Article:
Lessons Learned: A Book Editing Collaboration

by Maha Kumaran
Leslie and Irene Dubé Health Sciences Library, University of Saskatchewan
Tasha Maddison
Saskatchewan Polytechnic

Recently Maha and Tasha (M/T) had an opportunity to collaborate on a major research project – editing a book. The book is entitled Distributed Learning: Pedagogy and Technology in Online Information Literacy Instruction and is expected to be published in October 2016 by Chandos Information Professional Series, an imprint of Elsevier.

Editing a book is a massive, arduous, and time-consuming project that typically extends over a long period of time. As editors of this project, M/T originally initiated conversations with the publishers in October of 2014. The book proposal was accepted in January 2015 and the final manuscript was submitted in May 2016. The book is now in the safe custody of the publisher undergoing copy-editing and production.

Collaboration has its merits and learning moments. This post reflects on the merits of M/T’s collaboration and what they learned from working together.

There is lots to do:
• Initiating the project and connecting with various groups of people
These groups include your institutional ethics office, your fellow editor(s), and people at the publishing house. You need to finding reviewers for your initial book proposal, chapter authors, and peer reviewers. For this project there are 22 chapters and 44 contributors, so you can imagine how many emails were sent and responded to.
• Deadlines to deal with
Deadlines for abstracts and chapters from authors and feedback from peer reviewers on each chapter. Then you need to work with the publishing house until the final manuscript is submitted.
• Corresponding throughout the project
Corresponding about copyrighted material within chapters and contributor agreements with authors, negotiating the contract with the publisher, collaborating with your co-editor almost on a daily basis, sending acknowledgements to chapter authors on receiving their work, writing letters to the peer reviewers, sending their feedback to authors, and all the while remembering to keep confidential information in check, etc.

Merits of this Collaboration – Strengths of M/T Combined:
After submitting the final manuscript, M/T appreciated working together on this project. Neither one could have completed this task without the others’ help. Tasha’s expertise in communicating in a timely fashion with empathy (especially when a chapter had to be rejected), her ability to nudge others gently with reminders, and her positive attitude throughout the project is a huge skill set.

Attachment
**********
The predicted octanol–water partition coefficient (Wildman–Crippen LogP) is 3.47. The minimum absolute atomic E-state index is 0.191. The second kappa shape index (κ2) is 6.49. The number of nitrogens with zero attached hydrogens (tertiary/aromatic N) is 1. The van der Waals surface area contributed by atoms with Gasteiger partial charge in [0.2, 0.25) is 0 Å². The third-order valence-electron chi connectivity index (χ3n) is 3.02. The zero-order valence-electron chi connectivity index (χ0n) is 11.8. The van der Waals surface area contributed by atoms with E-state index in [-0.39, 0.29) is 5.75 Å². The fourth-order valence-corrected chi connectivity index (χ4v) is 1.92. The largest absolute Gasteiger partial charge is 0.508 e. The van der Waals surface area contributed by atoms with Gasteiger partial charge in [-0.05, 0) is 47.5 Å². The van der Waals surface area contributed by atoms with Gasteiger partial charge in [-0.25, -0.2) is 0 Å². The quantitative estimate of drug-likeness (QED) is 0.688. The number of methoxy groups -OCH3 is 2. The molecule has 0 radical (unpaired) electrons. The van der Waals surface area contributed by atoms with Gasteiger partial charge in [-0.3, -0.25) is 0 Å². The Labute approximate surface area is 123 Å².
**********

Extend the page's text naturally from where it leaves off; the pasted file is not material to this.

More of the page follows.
Maha’s prior experience with publishing, writing, and co-editing proved invaluable throughout the process especially when negotiating the contract with the publisher and anticipating critical next steps. Maha is also a good editor and Tasha looked to her for advice on many issues throughout the peer review process.

What did we learn?
• Find someone that complements your skills and hopefully shares your research interests – easier said than done!!
• Communicate! Communicate! Communicate! If you cannot answer an email immediately, acknowledge receipt and let them know you will respond soon. M/T communicated primarily through email, but also met in person, phoned each other, and sent text messages.
• Be prepared. Last minute issues will occur: an author might pull out too late, may decide not to submit the chapter, and may not accept your revision suggestions. Learn to remain nimble and adapt accordingly.
• Sometimes things will fall apart, something won’t meet your expectations, events won’t happen on time, issues won’t get resolved the way you want them to be resolved. Get over it and move on!! See the big picture.
• If you find someone who is easy to work with and you form a successful team – hang onto them! This doesn’t happen every day and it is truly special!

Other Brain-Work posts on collaboration:

This article gives the views of the author(s) and not necessarily the views of the Centre for Evidence Based Library and Information Practice or the University Library, University of Saskatchewan.

Collaborating for Research – Experiences and Lessons Learnt

by Maha Kumaran
Leslie and Irene Dubé Health Sciences Library, University of Saskatchewan